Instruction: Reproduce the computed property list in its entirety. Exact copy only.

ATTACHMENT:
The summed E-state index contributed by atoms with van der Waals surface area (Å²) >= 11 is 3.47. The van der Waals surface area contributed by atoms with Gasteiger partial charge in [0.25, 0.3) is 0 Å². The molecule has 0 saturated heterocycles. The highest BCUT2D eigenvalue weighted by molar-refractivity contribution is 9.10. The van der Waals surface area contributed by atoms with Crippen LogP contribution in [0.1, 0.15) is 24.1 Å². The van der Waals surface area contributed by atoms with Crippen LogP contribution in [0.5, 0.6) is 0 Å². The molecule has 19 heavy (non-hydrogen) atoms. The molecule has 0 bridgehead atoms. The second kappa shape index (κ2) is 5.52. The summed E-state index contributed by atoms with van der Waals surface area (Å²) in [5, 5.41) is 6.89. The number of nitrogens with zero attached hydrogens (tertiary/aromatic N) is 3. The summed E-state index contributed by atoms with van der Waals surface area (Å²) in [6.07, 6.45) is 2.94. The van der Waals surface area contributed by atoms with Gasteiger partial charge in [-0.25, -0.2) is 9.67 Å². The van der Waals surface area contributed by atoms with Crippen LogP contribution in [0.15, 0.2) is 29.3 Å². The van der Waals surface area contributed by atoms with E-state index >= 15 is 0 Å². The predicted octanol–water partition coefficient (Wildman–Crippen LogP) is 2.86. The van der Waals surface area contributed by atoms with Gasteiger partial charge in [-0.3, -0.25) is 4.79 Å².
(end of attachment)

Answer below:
The summed E-state index contributed by atoms with van der Waals surface area (Å²) >= 11 is 3.47. The van der Waals surface area contributed by atoms with Gasteiger partial charge in [0.25, 0.3) is 0 Å². The molecule has 0 saturated heterocycles. The highest BCUT2D eigenvalue weighted by molar-refractivity contribution is 9.10. The van der Waals surface area contributed by atoms with Crippen LogP contribution in [0.1, 0.15) is 24.1 Å². The van der Waals surface area contributed by atoms with Crippen LogP contribution in [0.5, 0.6) is 0 Å². The molecule has 19 heavy (non-hydrogen) atoms. The molecule has 0 bridgehead atoms. The second kappa shape index (κ2) is 5.52. The summed E-state index contributed by atoms with van der Waals surface area (Å²) in [5, 5.41) is 6.89. The number of nitrogens with zero attached hydrogens (tertiary/aromatic N) is 3. The summed E-state index contributed by atoms with van der Waals surface area (Å²) in [6.07, 6.45) is 2.94. The van der Waals surface area contributed by atoms with Gasteiger partial charge in [-0.25, -0.2) is 9.67 Å². The van der Waals surface area contributed by atoms with Crippen LogP contribution in [0.15, 0.2) is 29.3 Å². The van der Waals surface area contributed by atoms with E-state index >= 15 is 0 Å². The predicted octanol–water partition coefficient (Wildman–Crippen LogP) is 2.86. The van der Waals surface area contributed by atoms with Gasteiger partial charge in [-0.3, -0.25) is 4.79 Å².